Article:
Since COVID-19, manufacturing is receiving much needed attention as part of nations’ goals to have a good supply of life-saving materials, reviving their economy and generating highly skilled jobs. Funds have been budgeted in national budgets for infrastructure projects, defense materials, major R&D projects, and enhanced defense procurement. In all these initiatives, different forms and types of research and development in fibrous substrates is involved. In these advanced fiber-based materials, aesthetics and fashion take back seats, while high performance and functional aspects occupy the front seats. There is opportunity and necessity for stakeholders in the sector to be involved in engaged outreach about the industry to the general public, policymakers, and end users.
Issues That Need Attention
Our industry needs to be proactive in research and development in areas related to sustainability, functional fibers, environmentally friendly chemicals, recyclability and reusability aspects. The advanced textile sector has to align itself with the United Nations’ sustainability goals in terms of the use of earth-friendly materials, reducing energy usage, adapting reuse and recycle strategies, etc.
Innovation Is the Need of the Hour
In the case of hygiene, medical, forensic and some defense applications, textile products are predominantly single-use in nature. The technical textiles industry has to pay attention in developing cost-effective single-use and semi-durable products which are less dependent on petroleum-based sources and promote cost-effective disposal methods. More importantly, genuine and positive information about the usefulness and advantages of using advanced textile products has to be relayed to the end-users and the public. In this regard, efforts undertaken by the Cary-based Association of the Nonwoven Fabrics Industry, INDA, in formulating flushability standards and engaging with the public and broader press has to be recognized. The industry should focus on timely R&D which can result in need-based products. This needs engagement with government agencies and academia.
Agile and advanced manufacturing such as 3D printing are areas that offer growth potential. Particularly, polymer-based medical textiles and implants can be developed using 3D printing. “3D printed patient specific implantable and non-implantable devices are becoming more sustainable with the reduction in cost of production, more adoption of the technology by the surgeons due to its advantages and introduction of more cost-effective 3D printable materials with the required biomechanical and physiological properties,” stated Dr. Jayanthi Parthasarathy, Manager of 3D Printing, Nationwide Children’s Hospital, Columbus, OH.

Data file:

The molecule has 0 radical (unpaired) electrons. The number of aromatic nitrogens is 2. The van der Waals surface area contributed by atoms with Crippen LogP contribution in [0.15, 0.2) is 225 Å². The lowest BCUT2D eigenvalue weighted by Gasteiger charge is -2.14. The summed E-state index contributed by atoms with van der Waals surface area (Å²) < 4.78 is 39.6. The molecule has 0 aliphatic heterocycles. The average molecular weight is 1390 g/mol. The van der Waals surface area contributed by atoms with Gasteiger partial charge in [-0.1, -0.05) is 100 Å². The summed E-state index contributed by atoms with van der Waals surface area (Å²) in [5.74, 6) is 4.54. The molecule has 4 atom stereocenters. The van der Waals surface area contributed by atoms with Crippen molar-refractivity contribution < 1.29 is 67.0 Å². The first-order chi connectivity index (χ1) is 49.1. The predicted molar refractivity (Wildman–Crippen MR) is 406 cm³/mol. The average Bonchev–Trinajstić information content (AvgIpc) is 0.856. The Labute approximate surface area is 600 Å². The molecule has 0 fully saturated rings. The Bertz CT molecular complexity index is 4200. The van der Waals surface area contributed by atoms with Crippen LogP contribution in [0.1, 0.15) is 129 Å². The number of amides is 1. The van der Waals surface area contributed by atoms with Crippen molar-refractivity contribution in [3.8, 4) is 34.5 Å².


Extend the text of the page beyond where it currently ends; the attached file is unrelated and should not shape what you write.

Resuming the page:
In the realm of functional chemicals, research is needed, states Ganesh Srinivasan, CEO of Bengaluru, India-based Resil Chemicals. “For instance, the market requires long-lasting fluorine-free water repellents and flame retardants that can resist more than 30 washes. It is necessary to use low-toxic fire retardants that can provide fire protection while minimizing physiological heat stress,” added Srinivasan.
Efforts undertaken by the Association of the Nonwoven Fabrics Industry, INDA, in formulating flushability standards and engaging with the public and broader press has to be recognized. The industry should focus on timely R&D which can result in need-based products.
Collaboration Is the Way Forward
Given the need to develop products that can have a balance between cost and functionality, the industry needs to be creative in utilizing resources. One strategy is to have a symbiotic relationship with academia and research organizations. Particularly for advanced textile products, science and technology need to be borrowed from different disciplines such as chemistry, physics, biotechnology and materials science. The functional textiles industry needs the support of organic chemistry, analytical science, surface physics, coating science, etc. to develop multifunctional properties. For example, nonwoven wipes, which are intended for wiping away toxic chemicals, need support of chemistry and physics disciplines for characterization involving FTIR, Gas Chromatography, etc. Research laboratories focusing on fiber science and manufacturing need to work with chemistry departments to speed up innovations and move ideas to commercialization. In fast moving and hot fields such as the development and replacement of regulated chemicals, large collaborative projects involving multiple laboratories from different countries will be beneficial. For example, the industry has worked at warp speeds to find suitable alternatives for PFAS (Per- and polyfluoroalkyl substances). Several national governments due to forthcoming regulations are interested in funding such projects.
Research in functional textiles is of interest to federal agencies in advanced nations such as the U.S. Department of Defense. A major initiative is underway with the support of U.S. DoD called Advanced Functional Fabrics of America, centered at Massachusetts Institute of Technology. Advanced sustainable manufacturing and recycling initiatives also receive much needed support such as The REMADE Institute which is a division of Sustainable Manufacturing Innovation Alliance Corporation.
Given the heightened awareness among policy makers to boot the manufacturing sector, focusing on sustainability and enhancing workforce skills, are some areas that can receive good support. The advanced textile sector can avail many large-scale funding opportunities and move towards its next phase. Innovation is the way forward!